The ball-valve design also creates an unrestricted flow path, which minimizes pressure drop and results in less than 1 psi in pressure drop at a flow rate of 150 gallons per minute (568 liters per minute). In other words, a liquid-transfer system that calls for a 2” hose can utilize a 2” ball-valve coupler model without any reduction or restriction to the required flow rate.

The final benefit of the new ball-valve coupler when compared to its bayonet-and-plunger cousins is its ease of maintenance. Because it has fewer parts than competitive technologies, the ball-valve coupler can be repaired on-site very easily, with no need to return the coupler to the manufacturer or in-the-field repair personnel to battle with complicated and confusing repair or maintenance instructions.

The unrestricted flow path of the OPW Epsilon® Dry Disconnect Coupling enables pharmaceutical manufacturers to experience optimized loading and unloading times.

Conclusion

Achieving safe operation and cost-effectiveness is a day-to-day challenge for pharmaceutical manufacturers, especially when the raw materials used are both hazardous and expensive. With many production operations requiring large tank farms and the transfer of thousands of gallons of raw materials and end products on a daily basis, the type of dry disconnect coupler used, and the technology’s ability to optimize safety and cost is a critical concern.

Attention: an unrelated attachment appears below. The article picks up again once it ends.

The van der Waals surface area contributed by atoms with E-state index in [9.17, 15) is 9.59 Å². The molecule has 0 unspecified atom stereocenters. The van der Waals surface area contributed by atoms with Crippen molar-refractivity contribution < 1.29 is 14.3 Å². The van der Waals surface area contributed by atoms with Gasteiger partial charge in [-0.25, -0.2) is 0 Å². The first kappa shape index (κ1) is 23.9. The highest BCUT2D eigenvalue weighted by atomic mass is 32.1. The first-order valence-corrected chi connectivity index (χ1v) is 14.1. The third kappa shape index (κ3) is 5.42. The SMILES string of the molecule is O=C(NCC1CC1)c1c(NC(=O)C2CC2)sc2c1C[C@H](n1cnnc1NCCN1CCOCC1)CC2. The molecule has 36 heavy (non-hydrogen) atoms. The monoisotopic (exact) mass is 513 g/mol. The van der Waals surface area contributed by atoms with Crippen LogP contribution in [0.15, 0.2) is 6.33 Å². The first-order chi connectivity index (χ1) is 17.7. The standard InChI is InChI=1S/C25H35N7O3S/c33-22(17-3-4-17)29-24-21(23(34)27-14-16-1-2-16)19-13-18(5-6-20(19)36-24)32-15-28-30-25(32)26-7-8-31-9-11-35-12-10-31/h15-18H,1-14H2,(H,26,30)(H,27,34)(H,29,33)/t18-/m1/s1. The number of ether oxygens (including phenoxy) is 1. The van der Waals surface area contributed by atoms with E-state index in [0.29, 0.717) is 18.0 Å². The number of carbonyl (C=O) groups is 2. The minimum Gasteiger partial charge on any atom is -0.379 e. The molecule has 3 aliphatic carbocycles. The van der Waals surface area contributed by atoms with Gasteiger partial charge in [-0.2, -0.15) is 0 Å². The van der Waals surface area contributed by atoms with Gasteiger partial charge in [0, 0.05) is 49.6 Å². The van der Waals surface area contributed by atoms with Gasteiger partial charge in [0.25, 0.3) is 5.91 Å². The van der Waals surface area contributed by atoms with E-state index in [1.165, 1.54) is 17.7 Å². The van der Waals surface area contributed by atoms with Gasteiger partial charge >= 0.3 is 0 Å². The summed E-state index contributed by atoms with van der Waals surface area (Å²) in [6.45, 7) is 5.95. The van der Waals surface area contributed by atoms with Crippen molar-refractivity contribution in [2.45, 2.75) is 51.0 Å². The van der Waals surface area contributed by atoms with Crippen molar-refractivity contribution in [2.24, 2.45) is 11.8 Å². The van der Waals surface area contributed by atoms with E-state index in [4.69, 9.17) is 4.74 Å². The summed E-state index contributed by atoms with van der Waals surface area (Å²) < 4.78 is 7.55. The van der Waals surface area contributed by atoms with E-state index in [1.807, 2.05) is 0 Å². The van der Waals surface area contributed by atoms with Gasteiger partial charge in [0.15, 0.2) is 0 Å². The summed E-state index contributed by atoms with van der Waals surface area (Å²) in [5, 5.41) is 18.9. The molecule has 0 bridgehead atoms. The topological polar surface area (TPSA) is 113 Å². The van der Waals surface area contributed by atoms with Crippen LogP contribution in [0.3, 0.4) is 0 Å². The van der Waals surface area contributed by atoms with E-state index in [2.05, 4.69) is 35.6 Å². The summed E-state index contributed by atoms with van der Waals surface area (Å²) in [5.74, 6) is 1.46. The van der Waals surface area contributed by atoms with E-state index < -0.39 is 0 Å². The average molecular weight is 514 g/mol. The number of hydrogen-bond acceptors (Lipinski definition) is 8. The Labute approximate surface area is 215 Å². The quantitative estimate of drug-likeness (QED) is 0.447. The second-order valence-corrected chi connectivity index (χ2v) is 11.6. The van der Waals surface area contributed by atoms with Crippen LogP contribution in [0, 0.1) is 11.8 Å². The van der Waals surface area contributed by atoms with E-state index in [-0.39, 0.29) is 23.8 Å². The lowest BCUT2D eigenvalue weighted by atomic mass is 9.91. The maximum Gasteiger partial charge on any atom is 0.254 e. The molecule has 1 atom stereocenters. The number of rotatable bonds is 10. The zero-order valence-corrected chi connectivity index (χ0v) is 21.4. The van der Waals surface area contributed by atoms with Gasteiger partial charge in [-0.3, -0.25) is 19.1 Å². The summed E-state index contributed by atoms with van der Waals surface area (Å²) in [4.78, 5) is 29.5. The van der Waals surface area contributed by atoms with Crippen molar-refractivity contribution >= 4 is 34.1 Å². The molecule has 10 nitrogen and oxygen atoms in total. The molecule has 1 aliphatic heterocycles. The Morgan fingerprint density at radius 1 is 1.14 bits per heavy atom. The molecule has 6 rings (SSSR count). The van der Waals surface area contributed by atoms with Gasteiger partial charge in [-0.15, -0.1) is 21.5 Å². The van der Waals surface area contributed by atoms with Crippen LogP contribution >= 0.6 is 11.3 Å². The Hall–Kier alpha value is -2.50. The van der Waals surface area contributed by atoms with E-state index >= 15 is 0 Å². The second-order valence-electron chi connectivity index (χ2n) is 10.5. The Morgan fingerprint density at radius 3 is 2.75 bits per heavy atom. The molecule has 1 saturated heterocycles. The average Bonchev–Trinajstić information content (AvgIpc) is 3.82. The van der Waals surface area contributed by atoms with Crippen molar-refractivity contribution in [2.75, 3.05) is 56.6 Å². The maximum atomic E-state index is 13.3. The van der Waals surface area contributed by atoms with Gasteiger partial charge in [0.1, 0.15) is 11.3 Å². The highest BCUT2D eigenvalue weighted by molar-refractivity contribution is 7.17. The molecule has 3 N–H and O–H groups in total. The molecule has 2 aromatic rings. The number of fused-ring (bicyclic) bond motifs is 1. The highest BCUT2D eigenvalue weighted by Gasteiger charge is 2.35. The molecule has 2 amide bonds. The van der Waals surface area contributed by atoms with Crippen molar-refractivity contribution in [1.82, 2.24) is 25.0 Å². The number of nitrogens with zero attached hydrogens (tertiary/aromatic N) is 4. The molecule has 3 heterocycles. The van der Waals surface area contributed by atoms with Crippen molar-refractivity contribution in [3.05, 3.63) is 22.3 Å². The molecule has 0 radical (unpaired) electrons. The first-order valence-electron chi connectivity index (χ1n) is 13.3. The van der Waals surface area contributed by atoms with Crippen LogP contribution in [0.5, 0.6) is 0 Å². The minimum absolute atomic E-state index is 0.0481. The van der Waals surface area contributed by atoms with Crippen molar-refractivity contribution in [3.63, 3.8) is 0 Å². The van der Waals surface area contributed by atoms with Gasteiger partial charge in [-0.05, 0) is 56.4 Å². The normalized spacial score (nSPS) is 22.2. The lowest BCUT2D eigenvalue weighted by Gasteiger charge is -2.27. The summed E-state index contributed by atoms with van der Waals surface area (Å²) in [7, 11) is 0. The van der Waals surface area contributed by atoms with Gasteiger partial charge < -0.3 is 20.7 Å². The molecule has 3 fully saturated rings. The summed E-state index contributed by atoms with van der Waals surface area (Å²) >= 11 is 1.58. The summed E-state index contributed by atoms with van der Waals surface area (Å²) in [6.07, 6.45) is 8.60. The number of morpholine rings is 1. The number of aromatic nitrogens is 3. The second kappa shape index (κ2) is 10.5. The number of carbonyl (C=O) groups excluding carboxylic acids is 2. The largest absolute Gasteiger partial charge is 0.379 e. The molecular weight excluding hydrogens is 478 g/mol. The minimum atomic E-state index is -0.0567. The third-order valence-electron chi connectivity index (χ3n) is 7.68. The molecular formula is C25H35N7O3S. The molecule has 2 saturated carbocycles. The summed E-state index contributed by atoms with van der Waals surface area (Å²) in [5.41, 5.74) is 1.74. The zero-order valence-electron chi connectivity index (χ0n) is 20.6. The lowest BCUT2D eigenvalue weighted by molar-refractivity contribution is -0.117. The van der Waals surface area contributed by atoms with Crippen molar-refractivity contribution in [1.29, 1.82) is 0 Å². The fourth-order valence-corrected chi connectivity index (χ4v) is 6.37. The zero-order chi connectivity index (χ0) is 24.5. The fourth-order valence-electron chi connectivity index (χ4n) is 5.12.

While legacy coupler technologies have proven to be effective in meeting the basic needs of liquid transfer, the process can be taken to the next level with the use of a next-generation technology like the ball-valve dry disconnect coupler. This technology provides the operational advantages—reliable, safe, and leak-free product containment; full-flow capability; regulatory compliance; and ease of repair and maintenance—that will enable pharmaceutical manufacturers to meet their needs regarding safety and timely production.

About the Author

David Gibble is Product Manager, Chemical & Industrial Business Unit, for OPW Engineered Systems, part of Dover Corporation’s OPW division. He can be reached at (800) 547-9393 or dgibble@opw-es.com. OPW is the global leader in fully integrated fluid-handling, management, monitoring, and control solutions for the safe and efficient handling of critical petroleum-derived fluids from the refinery to the commercial and retail points of consumption, including loading systems, rail and transport tank-truck equipment, tank-gauging equipment, and automated fuel-management systems, valves and fittings, underground and aboveground storage-tank equipment, spill containers, overfill-prevention devices, secondary-containment sumps and flexible piping, fuel-dispensing products, including swivels, breakaways, industrial and automatic dispensing nozzles for vapor recovery, gasoline, diesel and alternative fuels, and clean energy fueling nozzles and accessories for LPG, Hydrogen and CNG. OPW also manufactures automated vehicle wash systems. OPW has 1,650+ employees with manufacturing operations in North America, Europe, Brazil, China, and India and sales offices around the world. OPW is an operating company within the Fluids segment of Dover Corporation (NYSE: DOV).